The set of The Tempest, as magically reimagined by Teller
“Vegas is the magic capital of the world by anyone’s standards,” says Teller, the not-silent-off-stage half of the celebrated magic duo Penn & Teller. And if “We are such stuff as dreams are made on,” as the magician Prospero states in Shakespeare’s The Tempest, then Vegas is where magic makes those dreams real.
The Tempest has the usual elements of Shakespearean drama—romance, rivalry, retribution, redemption—but one component never gets top billing, despite being the primary force driving the plot: magic. Enter Teller.
Co-produced by the Smith Center and Cambridge, Massachusetts’s American Repertory Theater, Teller’s fantastical reimagining of The Tempest debuts April 6 at Symphony Park. For this show, he has teamed up again with esteemed theater director Aaron Posner. The two previously worked together on a 2008 production of Macbeth, which they staged as a supernatural horror thriller, using magic to allow the audience inside the minds of the Macbeths and to become part of their hallucinations.
Teller was inspired to rework The Tempest while reading a biography of magician Harry Willard, known as “Willard the Wizard,” who toured Texas and nearby states during the Great Depression with his daughter, a circus caravan, and a 2,000-person tent. So what does that have to do with Shakespeare’s exiled Milanese duke? “This tent kind of felt like an island,” says Teller, “kind of like Prospero on the island with his daughter.”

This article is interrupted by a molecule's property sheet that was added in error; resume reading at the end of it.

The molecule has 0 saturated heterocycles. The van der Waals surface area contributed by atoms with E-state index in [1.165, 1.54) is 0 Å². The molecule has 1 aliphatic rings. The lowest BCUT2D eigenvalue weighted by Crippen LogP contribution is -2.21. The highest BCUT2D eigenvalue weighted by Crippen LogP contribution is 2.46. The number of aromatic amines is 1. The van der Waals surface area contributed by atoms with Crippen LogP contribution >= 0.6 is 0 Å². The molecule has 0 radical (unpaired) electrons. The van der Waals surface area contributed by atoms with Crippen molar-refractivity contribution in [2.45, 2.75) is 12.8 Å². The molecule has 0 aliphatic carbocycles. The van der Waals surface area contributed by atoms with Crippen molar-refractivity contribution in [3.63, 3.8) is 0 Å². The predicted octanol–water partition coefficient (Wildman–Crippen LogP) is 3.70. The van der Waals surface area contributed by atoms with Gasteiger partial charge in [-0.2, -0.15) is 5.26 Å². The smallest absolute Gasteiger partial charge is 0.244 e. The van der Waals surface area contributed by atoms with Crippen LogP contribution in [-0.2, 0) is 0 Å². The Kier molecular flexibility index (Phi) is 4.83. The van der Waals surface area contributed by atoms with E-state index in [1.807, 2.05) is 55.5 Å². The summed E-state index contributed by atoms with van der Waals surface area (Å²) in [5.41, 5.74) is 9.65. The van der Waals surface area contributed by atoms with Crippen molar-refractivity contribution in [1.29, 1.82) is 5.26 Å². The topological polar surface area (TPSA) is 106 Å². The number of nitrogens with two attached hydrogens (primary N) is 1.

The Tempest opens with the title storm, conjured by Prospero to seek vengeance against those who exiled him. In addition to his daughter and the shipwrecked aristocrats, the island is filled with phantoms and sprites, as well as a dead witch and her monster son, Caliban, who drive much of the action. Prospero uses illusions to make his enemies see their own evil, with assistance from a magical spirit. “Other productions of The Tempest don’t take the magical components seriously,” Teller says. “[We thought to] really use magic to show the audience how disturbing these illusions would have been to these characters.”
The production also borrows design elements from the Dust Bowl era. Caliban is based on the sideshow freaks of roving carnivals in the 1930s, and the show itself takes place in a 500-person tent. Teller explains that they’re trying to keep the production “humble but still amazing. The magic tricks represent the invisible workings of the supernatural world that the characters see. We’re seeing behind the supernatural curtain.”
Teller and Posner have brought together an astounding amount of talent for this show. The choreography is by the acclaimed, inventive dance troupe Pilobolus. Tom Waits and his wife, Kathleen Brennan, have opened a large portion of their song catalogue for use in the production. And the creative team includes a Tony Award–winning costume designer, a magic craftsman who has built for Cirque du Soleil, and a percussionist whose handmade instruments have been shown in art museums.
The Tempest is the first world premiere for the Smith Center, which Teller calls “the most well-thought-out arts center in the country…. It will drive you crazy, it’s so brilliantly done.” The Tempest runs April 6–20 at Symphony Park. 702-749-2000